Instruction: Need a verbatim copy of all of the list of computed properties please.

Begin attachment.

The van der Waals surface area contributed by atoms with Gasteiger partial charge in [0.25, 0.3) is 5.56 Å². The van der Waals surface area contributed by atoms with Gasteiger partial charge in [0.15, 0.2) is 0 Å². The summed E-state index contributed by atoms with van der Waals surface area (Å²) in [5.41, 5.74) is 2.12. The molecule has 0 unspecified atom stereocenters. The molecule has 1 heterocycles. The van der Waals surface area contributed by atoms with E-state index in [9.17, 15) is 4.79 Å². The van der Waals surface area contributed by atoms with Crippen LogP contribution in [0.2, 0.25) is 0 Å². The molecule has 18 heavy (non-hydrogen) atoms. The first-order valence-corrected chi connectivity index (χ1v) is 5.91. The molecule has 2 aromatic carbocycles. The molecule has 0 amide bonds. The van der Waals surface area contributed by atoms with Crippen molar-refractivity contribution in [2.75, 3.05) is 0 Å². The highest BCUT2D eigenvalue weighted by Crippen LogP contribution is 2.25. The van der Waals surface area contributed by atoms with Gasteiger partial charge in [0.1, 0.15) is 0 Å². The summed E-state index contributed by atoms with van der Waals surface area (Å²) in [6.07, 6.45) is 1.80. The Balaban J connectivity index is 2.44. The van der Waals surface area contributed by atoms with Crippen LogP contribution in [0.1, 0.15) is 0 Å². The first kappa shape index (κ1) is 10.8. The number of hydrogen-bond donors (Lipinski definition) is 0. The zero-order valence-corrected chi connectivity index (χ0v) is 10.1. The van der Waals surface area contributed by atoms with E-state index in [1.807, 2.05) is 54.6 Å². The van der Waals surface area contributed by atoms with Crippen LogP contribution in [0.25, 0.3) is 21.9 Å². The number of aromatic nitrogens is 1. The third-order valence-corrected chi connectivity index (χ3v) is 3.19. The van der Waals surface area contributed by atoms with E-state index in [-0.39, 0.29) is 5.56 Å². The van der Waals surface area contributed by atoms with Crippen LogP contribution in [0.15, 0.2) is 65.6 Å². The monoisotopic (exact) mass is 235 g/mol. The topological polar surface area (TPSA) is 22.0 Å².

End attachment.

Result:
The van der Waals surface area contributed by atoms with Gasteiger partial charge in [0.25, 0.3) is 5.56 Å². The van der Waals surface area contributed by atoms with Gasteiger partial charge in [0.15, 0.2) is 0 Å². The summed E-state index contributed by atoms with van der Waals surface area (Å²) in [5.41, 5.74) is 2.12. The molecule has 0 unspecified atom stereocenters. The molecule has 1 heterocycles. The van der Waals surface area contributed by atoms with E-state index in [9.17, 15) is 4.79 Å². The van der Waals surface area contributed by atoms with Crippen LogP contribution in [0.2, 0.25) is 0 Å². The molecule has 18 heavy (non-hydrogen) atoms. The first-order valence-corrected chi connectivity index (χ1v) is 5.91. The molecule has 2 aromatic carbocycles. The molecule has 0 amide bonds. The van der Waals surface area contributed by atoms with Crippen molar-refractivity contribution in [2.75, 3.05) is 0 Å². The highest BCUT2D eigenvalue weighted by Crippen LogP contribution is 2.25. The van der Waals surface area contributed by atoms with Gasteiger partial charge in [0.1, 0.15) is 0 Å². The summed E-state index contributed by atoms with van der Waals surface area (Å²) in [6.07, 6.45) is 1.80. The Balaban J connectivity index is 2.44. The van der Waals surface area contributed by atoms with Crippen LogP contribution in [0.1, 0.15) is 0 Å². The first kappa shape index (κ1) is 10.8. The number of hydrogen-bond donors (Lipinski definition) is 0. The zero-order valence-corrected chi connectivity index (χ0v) is 10.1. The van der Waals surface area contributed by atoms with E-state index in [1.807, 2.05) is 54.6 Å². The van der Waals surface area contributed by atoms with Crippen LogP contribution in [0.25, 0.3) is 21.9 Å². The number of aromatic nitrogens is 1. The third-order valence-corrected chi connectivity index (χ3v) is 3.19. The van der Waals surface area contributed by atoms with E-state index in [-0.39, 0.29) is 5.56 Å². The van der Waals surface area contributed by atoms with Crippen LogP contribution in [0.15, 0.2) is 65.6 Å². The monoisotopic (exact) mass is 235 g/mol. The topological polar surface area (TPSA) is 22.0 Å².